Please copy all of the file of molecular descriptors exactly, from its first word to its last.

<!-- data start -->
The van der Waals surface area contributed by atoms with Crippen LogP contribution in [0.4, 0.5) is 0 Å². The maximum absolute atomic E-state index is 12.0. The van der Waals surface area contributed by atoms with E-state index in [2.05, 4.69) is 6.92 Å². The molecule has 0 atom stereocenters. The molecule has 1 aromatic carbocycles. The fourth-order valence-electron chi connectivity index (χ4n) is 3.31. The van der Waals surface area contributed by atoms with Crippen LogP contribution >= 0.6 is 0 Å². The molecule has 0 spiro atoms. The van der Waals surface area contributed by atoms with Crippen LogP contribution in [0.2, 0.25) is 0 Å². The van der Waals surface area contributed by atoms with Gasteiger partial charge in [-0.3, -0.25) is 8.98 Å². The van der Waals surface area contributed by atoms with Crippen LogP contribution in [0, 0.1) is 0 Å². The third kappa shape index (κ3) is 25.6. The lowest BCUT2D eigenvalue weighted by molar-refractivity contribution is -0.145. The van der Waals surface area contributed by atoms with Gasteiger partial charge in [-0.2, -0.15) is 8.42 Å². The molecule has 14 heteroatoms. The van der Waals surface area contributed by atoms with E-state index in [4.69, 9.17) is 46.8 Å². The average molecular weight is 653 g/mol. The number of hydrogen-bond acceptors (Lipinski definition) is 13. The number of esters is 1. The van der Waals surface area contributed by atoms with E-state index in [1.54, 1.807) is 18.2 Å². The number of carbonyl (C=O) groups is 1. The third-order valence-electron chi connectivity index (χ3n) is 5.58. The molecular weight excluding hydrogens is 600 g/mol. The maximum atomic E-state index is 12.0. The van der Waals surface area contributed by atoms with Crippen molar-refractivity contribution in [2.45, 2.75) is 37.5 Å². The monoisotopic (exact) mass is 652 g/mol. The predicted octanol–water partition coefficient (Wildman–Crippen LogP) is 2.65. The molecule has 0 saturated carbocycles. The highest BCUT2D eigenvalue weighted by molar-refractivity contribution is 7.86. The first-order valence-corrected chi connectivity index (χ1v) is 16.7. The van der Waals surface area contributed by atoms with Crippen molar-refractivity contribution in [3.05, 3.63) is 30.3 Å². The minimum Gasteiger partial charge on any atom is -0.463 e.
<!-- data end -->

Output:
The van der Waals surface area contributed by atoms with Crippen LogP contribution in [0.4, 0.5) is 0 Å². The maximum absolute atomic E-state index is 12.0. The van der Waals surface area contributed by atoms with E-state index in [2.05, 4.69) is 6.92 Å². The molecule has 0 atom stereocenters. The molecule has 1 aromatic carbocycles. The fourth-order valence-electron chi connectivity index (χ4n) is 3.31. The van der Waals surface area contributed by atoms with Crippen LogP contribution >= 0.6 is 0 Å². The molecule has 0 spiro atoms. The van der Waals surface area contributed by atoms with Crippen LogP contribution in [0.2, 0.25) is 0 Å². The van der Waals surface area contributed by atoms with Gasteiger partial charge in [-0.3, -0.25) is 8.98 Å². The van der Waals surface area contributed by atoms with Crippen LogP contribution in [0, 0.1) is 0 Å². The third kappa shape index (κ3) is 25.6. The lowest BCUT2D eigenvalue weighted by molar-refractivity contribution is -0.145. The van der Waals surface area contributed by atoms with Gasteiger partial charge in [-0.2, -0.15) is 8.42 Å². The molecule has 14 heteroatoms. The van der Waals surface area contributed by atoms with E-state index in [4.69, 9.17) is 46.8 Å². The average molecular weight is 653 g/mol. The number of hydrogen-bond acceptors (Lipinski definition) is 13. The number of esters is 1. The van der Waals surface area contributed by atoms with E-state index in [1.54, 1.807) is 18.2 Å². The number of carbonyl (C=O) groups is 1. The third-order valence-electron chi connectivity index (χ3n) is 5.58. The molecular weight excluding hydrogens is 600 g/mol. The maximum atomic E-state index is 12.0. The van der Waals surface area contributed by atoms with Crippen molar-refractivity contribution in [2.45, 2.75) is 37.5 Å². The monoisotopic (exact) mass is 652 g/mol. The predicted octanol–water partition coefficient (Wildman–Crippen LogP) is 2.65. The molecule has 0 saturated carbocycles. The highest BCUT2D eigenvalue weighted by molar-refractivity contribution is 7.86. The first-order valence-corrected chi connectivity index (χ1v) is 16.7. The van der Waals surface area contributed by atoms with Crippen molar-refractivity contribution in [3.05, 3.63) is 30.3 Å². The minimum Gasteiger partial charge on any atom is -0.463 e.